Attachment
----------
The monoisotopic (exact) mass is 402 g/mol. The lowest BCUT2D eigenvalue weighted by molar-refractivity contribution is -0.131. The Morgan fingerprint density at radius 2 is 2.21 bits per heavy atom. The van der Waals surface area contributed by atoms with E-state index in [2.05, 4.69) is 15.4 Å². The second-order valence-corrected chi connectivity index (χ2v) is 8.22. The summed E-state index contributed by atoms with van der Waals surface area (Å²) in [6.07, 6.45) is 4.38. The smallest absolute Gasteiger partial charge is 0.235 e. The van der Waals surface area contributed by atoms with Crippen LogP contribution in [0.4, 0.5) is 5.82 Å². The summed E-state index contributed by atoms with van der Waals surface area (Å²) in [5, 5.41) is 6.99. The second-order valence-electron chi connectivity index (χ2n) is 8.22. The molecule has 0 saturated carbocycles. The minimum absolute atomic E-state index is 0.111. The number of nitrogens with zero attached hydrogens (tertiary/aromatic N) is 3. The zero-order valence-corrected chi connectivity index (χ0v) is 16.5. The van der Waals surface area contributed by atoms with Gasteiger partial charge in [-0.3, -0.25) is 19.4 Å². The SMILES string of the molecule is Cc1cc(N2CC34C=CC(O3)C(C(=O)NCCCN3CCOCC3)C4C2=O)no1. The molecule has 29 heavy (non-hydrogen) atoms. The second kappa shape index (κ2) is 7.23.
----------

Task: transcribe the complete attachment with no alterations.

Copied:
The monoisotopic (exact) mass is 402 g/mol. The lowest BCUT2D eigenvalue weighted by molar-refractivity contribution is -0.131. The Morgan fingerprint density at radius 2 is 2.21 bits per heavy atom. The van der Waals surface area contributed by atoms with E-state index in [2.05, 4.69) is 15.4 Å². The second-order valence-corrected chi connectivity index (χ2v) is 8.22. The summed E-state index contributed by atoms with van der Waals surface area (Å²) in [6.07, 6.45) is 4.38. The smallest absolute Gasteiger partial charge is 0.235 e. The van der Waals surface area contributed by atoms with Crippen LogP contribution in [0.4, 0.5) is 5.82 Å². The summed E-state index contributed by atoms with van der Waals surface area (Å²) in [5, 5.41) is 6.99. The second-order valence-electron chi connectivity index (χ2n) is 8.22. The molecule has 0 saturated carbocycles. The minimum absolute atomic E-state index is 0.111. The number of nitrogens with zero attached hydrogens (tertiary/aromatic N) is 3. The zero-order valence-corrected chi connectivity index (χ0v) is 16.5. The van der Waals surface area contributed by atoms with Gasteiger partial charge in [-0.3, -0.25) is 19.4 Å². The SMILES string of the molecule is Cc1cc(N2CC34C=CC(O3)C(C(=O)NCCCN3CCOCC3)C4C2=O)no1. The molecule has 29 heavy (non-hydrogen) atoms. The second kappa shape index (κ2) is 7.23.